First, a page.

How to Read a Chart
One of the most important things to do when you read a chart, especially if you're sight-reading, is to look the chart over from top to bottom before attempting to play it. First look at the time signature. Are you in 4/4 or another time signature? Next, look at the tempo. Are you playing slow or fast or somewhere in between? Is there a metronome marking or some other indication of tempo, such as allegro or moderato? Look for directions regarding style and feel. Does it tell you “bossa nova,” “bebop,” or “hard rock”?
The next step is to look for the key signature. Are there sharps or flats? Are you in C major, B minor, or E-flat major? Also, are there strange accidentals
Condensed sample chart
that pop up in the music? After that, look at the chart's basic structure or road map. Are there repeats or endings to follow? Are there any D.S.s or D.C.s, codas, or any other special directions that you need to take note of? Lastly, look for terms that designate expression and articulation. Are there dynamics (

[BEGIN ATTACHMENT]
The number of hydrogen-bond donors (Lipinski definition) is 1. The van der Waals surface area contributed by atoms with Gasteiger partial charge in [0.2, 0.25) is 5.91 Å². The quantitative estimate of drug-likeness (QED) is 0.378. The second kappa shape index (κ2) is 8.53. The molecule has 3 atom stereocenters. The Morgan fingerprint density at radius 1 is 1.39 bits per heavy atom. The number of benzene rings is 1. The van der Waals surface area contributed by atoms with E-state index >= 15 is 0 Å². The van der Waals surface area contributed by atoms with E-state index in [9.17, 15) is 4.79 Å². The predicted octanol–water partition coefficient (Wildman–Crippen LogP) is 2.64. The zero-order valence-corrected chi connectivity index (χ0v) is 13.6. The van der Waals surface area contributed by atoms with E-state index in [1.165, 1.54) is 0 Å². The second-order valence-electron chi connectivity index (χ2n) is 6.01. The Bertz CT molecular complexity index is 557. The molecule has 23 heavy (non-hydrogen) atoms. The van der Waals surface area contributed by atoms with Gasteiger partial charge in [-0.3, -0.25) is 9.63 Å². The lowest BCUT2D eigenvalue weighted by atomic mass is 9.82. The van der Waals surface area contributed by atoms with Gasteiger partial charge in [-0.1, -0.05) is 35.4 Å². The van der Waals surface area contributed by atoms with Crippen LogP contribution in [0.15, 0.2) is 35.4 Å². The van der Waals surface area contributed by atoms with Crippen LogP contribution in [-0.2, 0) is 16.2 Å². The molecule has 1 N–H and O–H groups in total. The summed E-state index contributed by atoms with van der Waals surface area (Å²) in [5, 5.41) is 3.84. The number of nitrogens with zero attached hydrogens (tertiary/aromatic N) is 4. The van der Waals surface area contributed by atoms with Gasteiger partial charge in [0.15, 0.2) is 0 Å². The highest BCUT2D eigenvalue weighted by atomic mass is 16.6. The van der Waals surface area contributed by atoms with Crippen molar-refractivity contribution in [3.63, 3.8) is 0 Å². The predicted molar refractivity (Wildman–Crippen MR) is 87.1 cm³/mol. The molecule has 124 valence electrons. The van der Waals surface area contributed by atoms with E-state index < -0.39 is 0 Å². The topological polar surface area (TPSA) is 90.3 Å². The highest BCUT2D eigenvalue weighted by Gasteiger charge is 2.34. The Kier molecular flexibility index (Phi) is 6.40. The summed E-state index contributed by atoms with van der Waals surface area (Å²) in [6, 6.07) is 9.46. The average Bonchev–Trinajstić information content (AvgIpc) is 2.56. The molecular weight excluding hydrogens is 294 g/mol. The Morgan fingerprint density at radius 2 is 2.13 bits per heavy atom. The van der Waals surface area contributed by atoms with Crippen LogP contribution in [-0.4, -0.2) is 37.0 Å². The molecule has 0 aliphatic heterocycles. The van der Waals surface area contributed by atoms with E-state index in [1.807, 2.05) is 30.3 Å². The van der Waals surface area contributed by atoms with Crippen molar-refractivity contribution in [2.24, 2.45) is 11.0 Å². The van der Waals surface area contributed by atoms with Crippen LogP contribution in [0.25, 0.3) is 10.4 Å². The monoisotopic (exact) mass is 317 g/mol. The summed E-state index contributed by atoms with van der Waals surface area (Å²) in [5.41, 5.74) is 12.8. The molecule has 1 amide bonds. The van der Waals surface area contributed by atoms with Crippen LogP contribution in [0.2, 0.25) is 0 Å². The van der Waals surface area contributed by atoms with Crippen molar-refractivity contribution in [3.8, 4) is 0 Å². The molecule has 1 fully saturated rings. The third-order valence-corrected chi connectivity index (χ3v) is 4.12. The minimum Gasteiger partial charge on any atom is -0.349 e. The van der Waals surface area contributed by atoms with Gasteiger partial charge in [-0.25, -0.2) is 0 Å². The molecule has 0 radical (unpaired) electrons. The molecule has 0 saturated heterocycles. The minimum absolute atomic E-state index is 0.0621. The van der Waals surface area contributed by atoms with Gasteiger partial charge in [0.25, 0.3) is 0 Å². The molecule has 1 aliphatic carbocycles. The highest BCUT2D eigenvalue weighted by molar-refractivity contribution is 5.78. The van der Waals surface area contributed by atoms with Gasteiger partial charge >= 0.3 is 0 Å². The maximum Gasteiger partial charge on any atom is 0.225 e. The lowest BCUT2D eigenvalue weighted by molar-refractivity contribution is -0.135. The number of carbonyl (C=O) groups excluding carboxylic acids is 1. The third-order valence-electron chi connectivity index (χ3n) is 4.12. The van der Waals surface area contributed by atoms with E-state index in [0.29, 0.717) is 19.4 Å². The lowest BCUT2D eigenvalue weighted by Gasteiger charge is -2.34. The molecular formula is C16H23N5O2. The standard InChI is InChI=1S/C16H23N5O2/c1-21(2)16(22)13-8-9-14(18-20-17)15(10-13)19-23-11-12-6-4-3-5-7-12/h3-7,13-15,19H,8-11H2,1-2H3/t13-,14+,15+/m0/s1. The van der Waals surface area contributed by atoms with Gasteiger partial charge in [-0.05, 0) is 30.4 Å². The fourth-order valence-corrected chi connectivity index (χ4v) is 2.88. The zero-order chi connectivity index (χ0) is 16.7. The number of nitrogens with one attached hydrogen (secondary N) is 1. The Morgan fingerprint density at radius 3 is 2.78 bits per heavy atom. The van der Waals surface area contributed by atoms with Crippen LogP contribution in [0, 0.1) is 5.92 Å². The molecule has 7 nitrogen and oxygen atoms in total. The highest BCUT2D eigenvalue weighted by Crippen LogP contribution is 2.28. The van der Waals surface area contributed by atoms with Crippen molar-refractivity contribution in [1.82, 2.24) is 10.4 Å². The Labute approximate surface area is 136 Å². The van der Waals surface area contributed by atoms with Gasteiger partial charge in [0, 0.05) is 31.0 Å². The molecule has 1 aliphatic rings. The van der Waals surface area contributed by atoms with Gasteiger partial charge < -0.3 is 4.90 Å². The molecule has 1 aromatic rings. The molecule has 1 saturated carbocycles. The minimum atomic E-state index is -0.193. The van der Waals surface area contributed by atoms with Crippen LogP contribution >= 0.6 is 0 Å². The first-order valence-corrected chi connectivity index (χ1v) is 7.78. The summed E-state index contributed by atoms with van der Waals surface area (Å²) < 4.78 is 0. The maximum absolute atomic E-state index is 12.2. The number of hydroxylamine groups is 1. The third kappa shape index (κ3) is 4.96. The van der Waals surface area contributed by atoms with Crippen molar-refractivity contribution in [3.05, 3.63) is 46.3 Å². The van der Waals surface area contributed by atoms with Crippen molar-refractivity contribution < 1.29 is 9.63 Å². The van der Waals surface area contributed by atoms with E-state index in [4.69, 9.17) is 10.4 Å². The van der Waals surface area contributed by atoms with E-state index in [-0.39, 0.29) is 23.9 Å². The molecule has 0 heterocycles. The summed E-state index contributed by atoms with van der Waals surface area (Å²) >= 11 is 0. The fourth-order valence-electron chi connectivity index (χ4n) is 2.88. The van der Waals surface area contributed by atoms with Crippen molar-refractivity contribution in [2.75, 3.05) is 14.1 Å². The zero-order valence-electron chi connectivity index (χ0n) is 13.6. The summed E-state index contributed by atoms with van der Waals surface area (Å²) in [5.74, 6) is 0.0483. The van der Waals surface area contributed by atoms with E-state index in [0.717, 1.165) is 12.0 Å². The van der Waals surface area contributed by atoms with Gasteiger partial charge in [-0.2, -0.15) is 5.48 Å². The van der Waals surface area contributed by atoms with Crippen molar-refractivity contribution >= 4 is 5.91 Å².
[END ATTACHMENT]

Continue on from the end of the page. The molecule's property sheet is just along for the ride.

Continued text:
As if this wasn't enough, it's also important to scan for solos. If solos exist, a good chart will tell you. Most importantly, do you have a solo? If so, review the chord changes that you'll be improvising over. Take a look at the overall anatomy of the chart. Can you spot A, B, and C sections? If you can, you will get a better sense of the song's overarching structure. Lastly, check out any written notations that look knotty or gruesomely complex. If you can, run through these passages a couple times before the tune actually starts. If you have time, practice playing your bass lines over the chord changes.
The most important thing to keep in perspective is the overall quality of your performance. It doesn't matter all that much if you make a slight error. Chances are the audience won't notice. What really matters is keeping up and not getting lost. If you do get off in the chart, try to get back on by using your ears. Above all else, play with confidence, intent, and leadership.